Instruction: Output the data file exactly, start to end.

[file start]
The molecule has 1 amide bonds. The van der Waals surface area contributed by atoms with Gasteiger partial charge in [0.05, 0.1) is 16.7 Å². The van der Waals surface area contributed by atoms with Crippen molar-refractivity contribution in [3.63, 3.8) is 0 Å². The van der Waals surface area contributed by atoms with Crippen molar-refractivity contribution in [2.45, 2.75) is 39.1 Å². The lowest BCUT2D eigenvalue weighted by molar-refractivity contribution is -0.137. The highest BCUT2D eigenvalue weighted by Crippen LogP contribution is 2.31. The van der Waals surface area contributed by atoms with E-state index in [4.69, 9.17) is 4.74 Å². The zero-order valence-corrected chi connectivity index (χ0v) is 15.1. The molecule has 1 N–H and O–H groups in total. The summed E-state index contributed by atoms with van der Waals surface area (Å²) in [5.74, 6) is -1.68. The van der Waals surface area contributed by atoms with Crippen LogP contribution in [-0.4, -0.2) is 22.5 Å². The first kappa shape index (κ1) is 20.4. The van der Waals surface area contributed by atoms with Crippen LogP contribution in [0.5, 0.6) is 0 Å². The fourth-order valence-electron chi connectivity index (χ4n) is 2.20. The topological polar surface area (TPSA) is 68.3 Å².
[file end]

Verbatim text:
The molecule has 1 amide bonds. The van der Waals surface area contributed by atoms with Gasteiger partial charge in [0.05, 0.1) is 16.7 Å². The van der Waals surface area contributed by atoms with Crippen molar-refractivity contribution in [3.63, 3.8) is 0 Å². The van der Waals surface area contributed by atoms with Crippen molar-refractivity contribution in [2.45, 2.75) is 39.1 Å². The lowest BCUT2D eigenvalue weighted by molar-refractivity contribution is -0.137. The highest BCUT2D eigenvalue weighted by Crippen LogP contribution is 2.31. The van der Waals surface area contributed by atoms with E-state index in [4.69, 9.17) is 4.74 Å². The zero-order valence-corrected chi connectivity index (χ0v) is 15.1. The molecule has 1 N–H and O–H groups in total. The summed E-state index contributed by atoms with van der Waals surface area (Å²) in [5.74, 6) is -1.68. The van der Waals surface area contributed by atoms with Crippen LogP contribution in [-0.4, -0.2) is 22.5 Å². The first kappa shape index (κ1) is 20.4. The van der Waals surface area contributed by atoms with Crippen LogP contribution in [0.5, 0.6) is 0 Å². The fourth-order valence-electron chi connectivity index (χ4n) is 2.20. The topological polar surface area (TPSA) is 68.3 Å².